• The track opens with the most recognisable kick drum rhythm ever; then that unforgettable melody hits. An error meant the melody is slightly out of synch with the beat, but the band decided they liked the way that sounded and kept it like that. 
  • “Tell me how do I feel? Tell me now, how should I feel?” The lyrics are delivered in a detached way, almost an electronic lack of emotion (which will be relevant a few chapters from now).
  • Synth bass lines pulse, played on a synthesizer Bernard Sumner built. A feature of many New Order songs is the focus on strong bass lines (guitar or electronic). Peter Hook often played bass as the lead guitar.
  • The song breaks the rules, lasting an epic 7 and a half minutes with an unconventional structure.


Band: Joy Division
Album: Closer
Year: 1980
Label: Factory Records
Status: Disbanded 1980
This serious post-punk album has the intensity of Manchester but without the light relief. The lead singer, Ian Curtis, sets the tone. He’s like a burning humourless hypnotic light, one focus, no artifice, no sucking up. Watch Ian on his first TV appearance in 1978, Granada Reports, the way Tony Wilson introduces him while Ian is stood frowning down, arms akimbo: he won't smile, won’t even look at Tony. This isn’t party time. That’s appropriate for a band named after concentration camp sex slavery.

Who’s the album for?
  • Literary types. First track is the harsh and drilling Atrocity Exhibition, named after a J.G. Ballard novel. Ian Curtis didn’t just sing, he wrote the lyrics, and was rarely seen without a book in his hand that informed their creation.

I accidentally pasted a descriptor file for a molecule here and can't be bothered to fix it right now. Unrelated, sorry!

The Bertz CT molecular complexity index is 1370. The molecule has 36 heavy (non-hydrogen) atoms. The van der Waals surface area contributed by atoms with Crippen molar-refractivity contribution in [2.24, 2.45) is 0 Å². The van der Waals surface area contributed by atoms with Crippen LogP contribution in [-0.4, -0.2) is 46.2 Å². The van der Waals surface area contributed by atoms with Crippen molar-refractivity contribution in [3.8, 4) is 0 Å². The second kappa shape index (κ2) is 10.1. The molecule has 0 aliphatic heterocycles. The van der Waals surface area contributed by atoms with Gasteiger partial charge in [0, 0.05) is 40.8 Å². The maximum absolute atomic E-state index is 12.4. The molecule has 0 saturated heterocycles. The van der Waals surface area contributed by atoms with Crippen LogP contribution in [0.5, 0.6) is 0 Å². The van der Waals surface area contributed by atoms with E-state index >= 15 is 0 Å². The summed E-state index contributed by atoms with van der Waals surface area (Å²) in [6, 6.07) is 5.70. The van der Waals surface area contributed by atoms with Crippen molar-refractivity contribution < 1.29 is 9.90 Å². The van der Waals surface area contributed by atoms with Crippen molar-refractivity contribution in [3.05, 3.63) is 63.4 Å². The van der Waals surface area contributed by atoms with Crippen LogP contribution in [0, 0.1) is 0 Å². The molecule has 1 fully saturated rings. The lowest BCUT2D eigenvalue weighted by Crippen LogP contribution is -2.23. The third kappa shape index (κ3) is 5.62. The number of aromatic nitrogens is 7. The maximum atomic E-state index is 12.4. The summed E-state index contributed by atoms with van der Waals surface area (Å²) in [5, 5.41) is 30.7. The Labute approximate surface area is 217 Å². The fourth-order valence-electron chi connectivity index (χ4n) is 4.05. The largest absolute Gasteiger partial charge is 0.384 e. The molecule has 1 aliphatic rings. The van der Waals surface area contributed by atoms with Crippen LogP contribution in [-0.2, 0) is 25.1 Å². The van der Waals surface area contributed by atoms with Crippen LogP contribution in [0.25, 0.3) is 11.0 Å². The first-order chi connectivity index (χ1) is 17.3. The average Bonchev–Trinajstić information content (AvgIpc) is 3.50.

• The proletariat. Like many of these Manchester bands, there’s a working class sensibility. In the midst of millions we still feel Isolation as we grind away at A Means To An End, losing our Heart And Soul in the process.
  • Goths. Joy Division perfected melancholy and darkness in songs about sorrow and pain, loneliness, desolation, emptiness, urban decay. This album helped establish the gothic rock genre.

Loose Fit

Band: Happy Mondays
Album: Pills ’N’ Thrills And Bellyaches
Year: 1990
Label: Factory Records
Status: Still going
This song defined a type of music and an attitude. Loose Fit – yeah, it’s the whole thing. Clothes match personality, all in one package, you get what you’re seein’. And if you don’t like it – well, the door’s over there. It’s all perfectly carried by their “don't give a fuck” attitude, Shaun smirking his way through songs: you only have to hear a few lines to picture him stood there, shoulders back and head nodding; Bez doing his slow-swim dance, his own rhythm section, surprisingly important to the band’s energy – when he’s absent from live performances everything seems to drop a notch. It all comes together, as taut as baggy can be.

The song itself reinforces this. Blissed-up sounds, laid-back chorus, plus the noise of Shaun dragging on a spliff throughout. Even its position on the album, track 5 of 10, the other songs round it like slack clothes. Just be yourself he says. “Sounds good to me.”



Band: Paris Angels
Album: [NA]
Year: 1990
Label: Sheer Joy
Status: Disbanded 1992 - back in 2013!